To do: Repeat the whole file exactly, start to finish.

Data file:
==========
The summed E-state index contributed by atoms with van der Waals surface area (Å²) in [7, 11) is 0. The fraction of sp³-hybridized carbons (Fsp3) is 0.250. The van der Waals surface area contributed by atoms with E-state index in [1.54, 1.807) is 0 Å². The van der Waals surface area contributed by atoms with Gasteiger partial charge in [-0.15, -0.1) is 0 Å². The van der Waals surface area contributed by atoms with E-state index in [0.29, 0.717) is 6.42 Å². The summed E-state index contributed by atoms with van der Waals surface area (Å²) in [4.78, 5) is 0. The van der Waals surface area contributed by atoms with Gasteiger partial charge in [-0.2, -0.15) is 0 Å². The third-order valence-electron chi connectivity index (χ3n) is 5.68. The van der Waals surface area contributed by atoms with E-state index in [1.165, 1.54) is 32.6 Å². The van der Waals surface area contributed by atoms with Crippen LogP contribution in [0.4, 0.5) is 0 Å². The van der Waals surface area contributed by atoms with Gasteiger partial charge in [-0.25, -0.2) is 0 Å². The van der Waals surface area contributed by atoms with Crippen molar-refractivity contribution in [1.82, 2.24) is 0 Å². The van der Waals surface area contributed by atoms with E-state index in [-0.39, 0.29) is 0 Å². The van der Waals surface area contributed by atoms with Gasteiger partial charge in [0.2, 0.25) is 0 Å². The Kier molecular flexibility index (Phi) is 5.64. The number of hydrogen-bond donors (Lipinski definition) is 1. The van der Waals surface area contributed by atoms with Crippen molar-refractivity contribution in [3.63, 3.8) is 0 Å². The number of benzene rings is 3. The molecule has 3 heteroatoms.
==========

The summed E-state index contributed by atoms with van der Waals surface area (Å²) in [7, 11) is 0. The fraction of sp³-hybridized carbons (Fsp3) is 0.250. The van der Waals surface area contributed by atoms with E-state index in [1.54, 1.807) is 0 Å². The van der Waals surface area contributed by atoms with Gasteiger partial charge in [-0.15, -0.1) is 0 Å². The van der Waals surface area contributed by atoms with E-state index in [0.29, 0.717) is 6.42 Å². The summed E-state index contributed by atoms with van der Waals surface area (Å²) in [4.78, 5) is 0. The van der Waals surface area contributed by atoms with Gasteiger partial charge in [-0.2, -0.15) is 0 Å². The third-order valence-electron chi connectivity index (χ3n) is 5.68. The van der Waals surface area contributed by atoms with E-state index in [1.165, 1.54) is 32.6 Å². The van der Waals surface area contributed by atoms with Crippen LogP contribution in [0.4, 0.5) is 0 Å². The van der Waals surface area contributed by atoms with Gasteiger partial charge in [-0.25, -0.2) is 0 Å². The van der Waals surface area contributed by atoms with Crippen molar-refractivity contribution in [1.82, 2.24) is 0 Å². The van der Waals surface area contributed by atoms with E-state index in [-0.39, 0.29) is 0 Å². The van der Waals surface area contributed by atoms with Gasteiger partial charge in [0.2, 0.25) is 0 Å². The Kier molecular flexibility index (Phi) is 5.64. The number of hydrogen-bond donors (Lipinski definition) is 1. The van der Waals surface area contributed by atoms with Crippen molar-refractivity contribution in [3.63, 3.8) is 0 Å². The number of benzene rings is 3. The molecule has 3 heteroatoms.